Author Archives: vanessa.corriher

Timing on Weed Control is Critical

Our human nature is to find a simple, one time solution for our problems. Unfortunately, this simple, one time solution does not exist for weed control in pastures and hay meadows. There are several factors that are important when it comes to weed control. These include:   Weed Identification: We cannot make the best management decisions if we don’t even know what the plant is we are trying to eradicate. Identification will determine the timing of our herbicide application along with the herbicide we choose. There are a… Read More →

Sprayer Maintenance

Tuning up your sprayer can better prepare you for accurate and effective herbicide applications. Any sprayer, old or new will perform better if you check it over before heading into the field. The most common causes of inconsistent spray patterns are nozzle tips with different fan angles on the boom, uneven boom heights and clogged nozzles. Follow manufacturer recommendations to select nozzles for the best coverage. Make sure nozzles are clear of debris and residue. If a spray tip does clog, only use a soft bristled brush or… Read More →

Strategies for Drought II

Preparing for the Next Drought If your crystal ball is not working it is always better to be safe than sorry when it comes to a potential drought because another drought will occur, the prediction is when. Some best management practices can prepare us for a potential drought: forage management, grazing management and utilization of warm-season annual forages. Forage management: It is always important, drought or not, to pay attention to plant nutrient requirements. Soil test, apply the needed fertilizer and hope for rain. Ensure soil pH is… Read More →

Strategies For Drought I

Dealing with Drought During a drought, little can be done to increase forage pasture growth. Proper management can minimize impacts of drought on your operation when it does, and it will, occur. Careful management early in a drought can minimize long term stand damage and help maintain forage yields when rains do come. If pastures are managed properly during times of low moisture, the effects of drought will be less severe and pastures will rebound faster when precipitation is sufficient. Remember, management practices that minimize damage to pastures… Read More →

Spring is Here?

With the First Day of Spring and the most recent warm weather and sunny days we start thinking about our warm season pastures and hay meadows. A few things to keep in mind as our warm season forages begin to break dormancy… Soil Test!  Soil Test!  Soil Test!  If you have not done so for this year, please consider obtaining a soil test now.  There is not much that can be done regarding the high cost of fertilizer, but there is much we can do regarding how efficiently… Read More →

Weed of the Week: Buttercup

Buttercup (Ranunculus species): One of the many yellow flowering weeds that we fight in pastures and hay meadows. Buttercup is a winter annual that thrives in weak or thin pastures. There are several species of this winter annual. They differ mainly in leaf shape and growth, but all produce characteristic bright yellow blossoms. March to early April is the best time to kill buttercup. The goal is to spray buttercup before bloom.   Fertilizing and liming to soil test recommendations and efficient utilization of pastures or hay fields are… Read More →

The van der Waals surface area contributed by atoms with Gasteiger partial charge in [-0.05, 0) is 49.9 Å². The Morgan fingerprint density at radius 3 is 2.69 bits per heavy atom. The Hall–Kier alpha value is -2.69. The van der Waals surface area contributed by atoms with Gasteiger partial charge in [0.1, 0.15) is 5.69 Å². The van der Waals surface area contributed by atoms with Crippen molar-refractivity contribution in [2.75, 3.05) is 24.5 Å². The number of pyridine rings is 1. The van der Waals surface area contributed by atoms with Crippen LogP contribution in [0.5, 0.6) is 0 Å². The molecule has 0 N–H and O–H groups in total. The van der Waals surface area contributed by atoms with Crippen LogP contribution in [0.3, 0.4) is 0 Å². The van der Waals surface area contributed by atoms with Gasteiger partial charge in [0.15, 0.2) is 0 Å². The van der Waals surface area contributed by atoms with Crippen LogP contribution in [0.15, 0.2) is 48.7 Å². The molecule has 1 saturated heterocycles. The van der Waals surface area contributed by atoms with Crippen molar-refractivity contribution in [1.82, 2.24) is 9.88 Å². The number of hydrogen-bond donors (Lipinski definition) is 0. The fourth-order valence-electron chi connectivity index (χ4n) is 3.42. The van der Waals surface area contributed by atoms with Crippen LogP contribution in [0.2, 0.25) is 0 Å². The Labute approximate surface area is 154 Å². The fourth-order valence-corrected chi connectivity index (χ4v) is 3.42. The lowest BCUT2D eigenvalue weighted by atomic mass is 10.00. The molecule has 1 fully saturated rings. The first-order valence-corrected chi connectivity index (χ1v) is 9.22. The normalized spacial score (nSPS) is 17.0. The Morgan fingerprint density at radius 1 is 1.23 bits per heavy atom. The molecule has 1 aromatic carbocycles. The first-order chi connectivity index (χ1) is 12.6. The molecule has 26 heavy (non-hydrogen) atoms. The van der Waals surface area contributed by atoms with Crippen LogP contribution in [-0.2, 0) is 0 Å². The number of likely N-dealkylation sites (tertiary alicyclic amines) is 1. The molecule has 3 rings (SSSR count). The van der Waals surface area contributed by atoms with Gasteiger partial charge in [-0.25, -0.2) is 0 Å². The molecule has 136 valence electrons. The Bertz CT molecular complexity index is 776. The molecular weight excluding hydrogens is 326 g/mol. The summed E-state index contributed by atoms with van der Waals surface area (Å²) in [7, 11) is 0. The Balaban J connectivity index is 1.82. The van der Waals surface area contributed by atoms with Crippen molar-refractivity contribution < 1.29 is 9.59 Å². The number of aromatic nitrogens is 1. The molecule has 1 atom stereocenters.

East Texas Pasture Management February 18th

East Texas Pasture Management Program Virtual February 18, 2022 5 CEUs available (3 general, 1 IPM & 1 Laws & Regulations) The event program will cover the following topics: impact of grazing management on weed production alternative nutrient sources for bermudagrass pesticide safety weed control strategies for pastures and hay fields laws and regulations of pesticide use   Register online at: https://agriliferegister.tamu.edu/Overton For more details see the FLYER.     Vanessa Corriher-Olson Forage Extension Specialist Soil & Crop Sciences Overton, TX vacorriher@ag.tamu.edu Texas A&M AgriLife Extension Service Texas A&M… Read More →

Weed of the Week: Grassbur (field sandbur, sandbur, etc.)

Grassbur is a grass weed that is very troublesome in pastures and hay meadows throughout Texas. Most grassburs are easily recognized in the mature stage of growth when the “bur” seed heads become apparent. The bur itself is actually a “capsule” that usually contains from 1 to 3 seeds. We tend to think of the grassbur species as a warm season annual plant. However, many grassburs are classified as perennials because they can survive from one year to the next. The presence of grassburs can be an indication… Read More →

Winter Weeds: Do they matter?

As forage producers, we focus most of our energy on our warm season perennial pastures and hay meadows (bermudagrass, bahiagrass, etc.). That means most of our weed control efforts are also focused on warm season weeds (such as carolina horsenettle, blackberry, etc). Unfortunately, cool season weeds can be just as detrimental to our warm season perennial forages.   Annual ryegrass…a cool season annual forage often utilized by livestock producers for winter grazing. However, it’s often deemed an enemy of many a hay producer in East Texas. Later maturity… Read More →

Renovation

During the dormant season we often get anxious for warm weather and green pastures so we start thinking about renovation. Renovation is a practice or series of management practices which “restores the vigor” or “makes new again.” In pasture management, renovation refers to improvement of a permanent pasture by changed management. Renovation of bermudagrass pastures may be as simple as soil testing and applying proper fertilization; or, it may be as complex and intensive as destroying the existing sod, preparing a seedbed and sprigging again.   Some renovation… Read More →